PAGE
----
(press play for audio)
**Against my better judgment and at the insistence of my muse, I confess…**
For the second time in my life, I’m homeless. Though the circumstances are different (I was newly sober then and I have 14 years now), the effects are the same. I have no address, no house, no home, no space to call my own. What I do have is a bed, the generosity of a friend and the internet. Imagine life without online. That’s worse than prison. Trust me, two years in China beyond the Great Firewall without Facebook or Youtube taught me that. The bed isn’t half bad, really. There’s a comfort and a privacy here that I’ve come to realize is awfully important for a man my age. My own bathroom would be nice, but a shower is a luxury and makes my life easy. Living abroad taught me something about how good I have it at home, even if the home is not my own. I don’t live underground in a cave. I’m not without running water and I’m not without warmth. If I were, that would be much worse.
Friends, trying to be a comfort, are at a loss. They’re full of optimism and well wishing but they aren’t full of reality. Maybe that’s good. Maybe that’s better because my reality, through my lenses, is bleak. As my head sees it this isn’t the storm before the still. This isn’t the rain before the sun’s rise. This is the end of the line. This is fourteen years of soul searching, scouring and casting aside. This is fourteen years of agonizing growth with nowhere to go and very little to show. This is Spain and China and eye opening and soul awakening emptiness. This is being aware of how bad it can get yet knowing it could get a whole lot worse. “Nothing is so bad that a drink won’t make it worse” is a saying heard around the rooms of recovery and it’s true. As dark as this is, things could be much darker.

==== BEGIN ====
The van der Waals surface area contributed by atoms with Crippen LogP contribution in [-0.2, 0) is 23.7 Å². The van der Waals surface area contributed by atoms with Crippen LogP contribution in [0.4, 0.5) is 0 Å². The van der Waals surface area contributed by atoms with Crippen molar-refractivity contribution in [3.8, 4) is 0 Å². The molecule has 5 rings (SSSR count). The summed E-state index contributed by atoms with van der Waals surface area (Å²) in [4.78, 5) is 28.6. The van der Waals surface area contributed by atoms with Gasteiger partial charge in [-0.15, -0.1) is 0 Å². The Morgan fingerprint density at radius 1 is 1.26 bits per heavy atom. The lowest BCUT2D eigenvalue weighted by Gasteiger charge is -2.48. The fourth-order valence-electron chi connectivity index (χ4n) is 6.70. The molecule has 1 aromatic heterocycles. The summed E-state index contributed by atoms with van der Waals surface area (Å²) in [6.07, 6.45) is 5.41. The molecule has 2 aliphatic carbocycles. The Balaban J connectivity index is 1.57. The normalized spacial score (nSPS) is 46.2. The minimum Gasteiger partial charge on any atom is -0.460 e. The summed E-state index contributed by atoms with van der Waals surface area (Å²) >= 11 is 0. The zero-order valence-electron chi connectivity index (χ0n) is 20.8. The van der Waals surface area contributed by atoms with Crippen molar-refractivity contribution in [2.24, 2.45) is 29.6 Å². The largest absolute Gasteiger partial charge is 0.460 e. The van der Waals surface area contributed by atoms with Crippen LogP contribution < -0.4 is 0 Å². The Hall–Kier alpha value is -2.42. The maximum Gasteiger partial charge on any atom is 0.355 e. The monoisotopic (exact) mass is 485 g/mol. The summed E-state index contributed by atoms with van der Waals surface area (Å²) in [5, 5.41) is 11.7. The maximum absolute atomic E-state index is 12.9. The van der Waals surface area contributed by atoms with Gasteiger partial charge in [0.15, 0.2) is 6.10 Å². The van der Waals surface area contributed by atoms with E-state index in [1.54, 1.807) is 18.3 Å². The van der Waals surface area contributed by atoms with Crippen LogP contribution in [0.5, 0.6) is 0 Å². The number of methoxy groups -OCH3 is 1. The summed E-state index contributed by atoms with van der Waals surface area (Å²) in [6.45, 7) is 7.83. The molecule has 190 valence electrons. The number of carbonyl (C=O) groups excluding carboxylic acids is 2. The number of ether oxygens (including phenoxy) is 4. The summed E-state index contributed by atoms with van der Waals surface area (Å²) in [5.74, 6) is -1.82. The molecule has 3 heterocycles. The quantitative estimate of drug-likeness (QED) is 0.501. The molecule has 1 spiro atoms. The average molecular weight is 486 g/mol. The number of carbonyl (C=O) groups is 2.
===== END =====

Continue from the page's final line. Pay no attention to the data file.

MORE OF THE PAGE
I tug and challenge between how bad things are and how much worse they can be. I tell myself I’ll starve, that I’m facing famine and then I’ll feast. The meals keep coming and that’s good because without meals I wouldn’t last very long. Every day it seems, quietly and without much explanation, I keep getting taken care of. Friends come through. It’s not that they pay my bills, although they do, it’s that they’re there. They quiet my head and make me still. You see, I’m convinced this is my failing and my fault, a product of productive living and unproductive giving. An outcome of faithless faith and graceless grace. A culmination of culling and cutting and writing and trying to rid myself of selfishness, judgment, intolerance, a childlike and annoying need to be right, high expectations of others, impossible expectations of myself and an all around ungrateful attitude for how much better I’ve had it then I deserve because, let’s face it, with a past like mine I don’t deserve much. Luckily, I get mercy and not justice. Justice, or getting what I deserve, I want no part of because I deserve the worst. Mercy? I want for miles and in millions.
Friends who are far and unfamiliar with my safari or unaccustomed with my odyssey will ask what I’m up to, as though being up to something guarantees good fortune. When I say I’m having trouble with trusting God, they hear “I’m doing nothing and up to no good.” I don’t bother to tell them I’m looking for work, submitting resumes, filling out applications and following up because I doubt they’d understand if I did. Faith without works is dead but sometimes faith followed up by action is fruitless. In their defense, they mean well, and probably, based on their experience, their actions are always accompanied by accomplishment. I’m sure mine will be too, as persistence always seems to pay off, but the time it takes to pay is sometimes unpredictable. I wish I could do a better job of remembering that remark. Instead, lately, the best I can do is wander in the dark.